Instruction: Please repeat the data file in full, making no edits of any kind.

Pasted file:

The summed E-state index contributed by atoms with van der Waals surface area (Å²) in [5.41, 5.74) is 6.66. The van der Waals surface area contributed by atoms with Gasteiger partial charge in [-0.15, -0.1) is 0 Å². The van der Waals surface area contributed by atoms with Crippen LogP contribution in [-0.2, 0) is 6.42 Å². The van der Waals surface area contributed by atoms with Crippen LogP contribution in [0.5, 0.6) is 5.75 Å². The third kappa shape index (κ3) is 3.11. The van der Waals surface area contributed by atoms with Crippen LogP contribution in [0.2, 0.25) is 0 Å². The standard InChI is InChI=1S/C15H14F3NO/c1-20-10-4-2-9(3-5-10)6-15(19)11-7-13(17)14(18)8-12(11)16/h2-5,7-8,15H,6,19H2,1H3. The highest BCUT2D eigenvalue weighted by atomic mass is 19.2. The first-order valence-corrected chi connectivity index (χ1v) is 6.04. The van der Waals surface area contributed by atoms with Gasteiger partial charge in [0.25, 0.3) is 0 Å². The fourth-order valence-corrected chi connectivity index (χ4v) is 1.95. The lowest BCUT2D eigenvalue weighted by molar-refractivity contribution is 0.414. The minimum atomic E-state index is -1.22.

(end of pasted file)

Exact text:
The summed E-state index contributed by atoms with van der Waals surface area (Å²) in [5.41, 5.74) is 6.66. The van der Waals surface area contributed by atoms with Gasteiger partial charge in [-0.15, -0.1) is 0 Å². The van der Waals surface area contributed by atoms with Crippen LogP contribution in [-0.2, 0) is 6.42 Å². The van der Waals surface area contributed by atoms with Crippen LogP contribution in [0.5, 0.6) is 5.75 Å². The third kappa shape index (κ3) is 3.11. The van der Waals surface area contributed by atoms with Crippen LogP contribution in [0.2, 0.25) is 0 Å². The standard InChI is InChI=1S/C15H14F3NO/c1-20-10-4-2-9(3-5-10)6-15(19)11-7-13(17)14(18)8-12(11)16/h2-5,7-8,15H,6,19H2,1H3. The highest BCUT2D eigenvalue weighted by atomic mass is 19.2. The first-order valence-corrected chi connectivity index (χ1v) is 6.04. The van der Waals surface area contributed by atoms with Gasteiger partial charge in [0.25, 0.3) is 0 Å². The fourth-order valence-corrected chi connectivity index (χ4v) is 1.95. The lowest BCUT2D eigenvalue weighted by molar-refractivity contribution is 0.414. The minimum atomic E-state index is -1.22.